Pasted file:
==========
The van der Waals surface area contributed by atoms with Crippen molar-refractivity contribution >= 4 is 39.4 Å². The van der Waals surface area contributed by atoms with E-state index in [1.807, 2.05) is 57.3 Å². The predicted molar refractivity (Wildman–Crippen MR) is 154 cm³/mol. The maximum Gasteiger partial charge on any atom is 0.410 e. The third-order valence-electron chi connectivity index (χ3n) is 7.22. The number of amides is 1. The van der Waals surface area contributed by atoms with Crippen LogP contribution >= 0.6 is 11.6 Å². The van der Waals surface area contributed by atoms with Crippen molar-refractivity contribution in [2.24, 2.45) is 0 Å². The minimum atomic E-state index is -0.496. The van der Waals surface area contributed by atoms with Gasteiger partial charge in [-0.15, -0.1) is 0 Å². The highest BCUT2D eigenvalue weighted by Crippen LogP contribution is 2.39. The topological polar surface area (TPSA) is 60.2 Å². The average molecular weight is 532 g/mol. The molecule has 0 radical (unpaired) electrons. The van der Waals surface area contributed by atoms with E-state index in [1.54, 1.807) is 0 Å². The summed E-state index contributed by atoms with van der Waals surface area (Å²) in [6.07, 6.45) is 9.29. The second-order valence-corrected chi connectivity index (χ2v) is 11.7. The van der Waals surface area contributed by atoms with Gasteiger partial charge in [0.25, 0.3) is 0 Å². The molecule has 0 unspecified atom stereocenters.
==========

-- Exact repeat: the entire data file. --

The van der Waals surface area contributed by atoms with Crippen molar-refractivity contribution >= 4 is 39.4 Å². The van der Waals surface area contributed by atoms with E-state index in [1.807, 2.05) is 57.3 Å². The predicted molar refractivity (Wildman–Crippen MR) is 154 cm³/mol. The maximum Gasteiger partial charge on any atom is 0.410 e. The third-order valence-electron chi connectivity index (χ3n) is 7.22. The number of amides is 1. The van der Waals surface area contributed by atoms with Crippen LogP contribution >= 0.6 is 11.6 Å². The van der Waals surface area contributed by atoms with Crippen molar-refractivity contribution in [2.24, 2.45) is 0 Å². The minimum atomic E-state index is -0.496. The van der Waals surface area contributed by atoms with Gasteiger partial charge in [-0.15, -0.1) is 0 Å². The highest BCUT2D eigenvalue weighted by Crippen LogP contribution is 2.39. The topological polar surface area (TPSA) is 60.2 Å². The average molecular weight is 532 g/mol. The molecule has 0 radical (unpaired) electrons. The van der Waals surface area contributed by atoms with E-state index in [1.54, 1.807) is 0 Å². The summed E-state index contributed by atoms with van der Waals surface area (Å²) in [6.07, 6.45) is 9.29. The second-order valence-corrected chi connectivity index (χ2v) is 11.7. The van der Waals surface area contributed by atoms with Gasteiger partial charge in [0.25, 0.3) is 0 Å². The molecule has 0 unspecified atom stereocenters.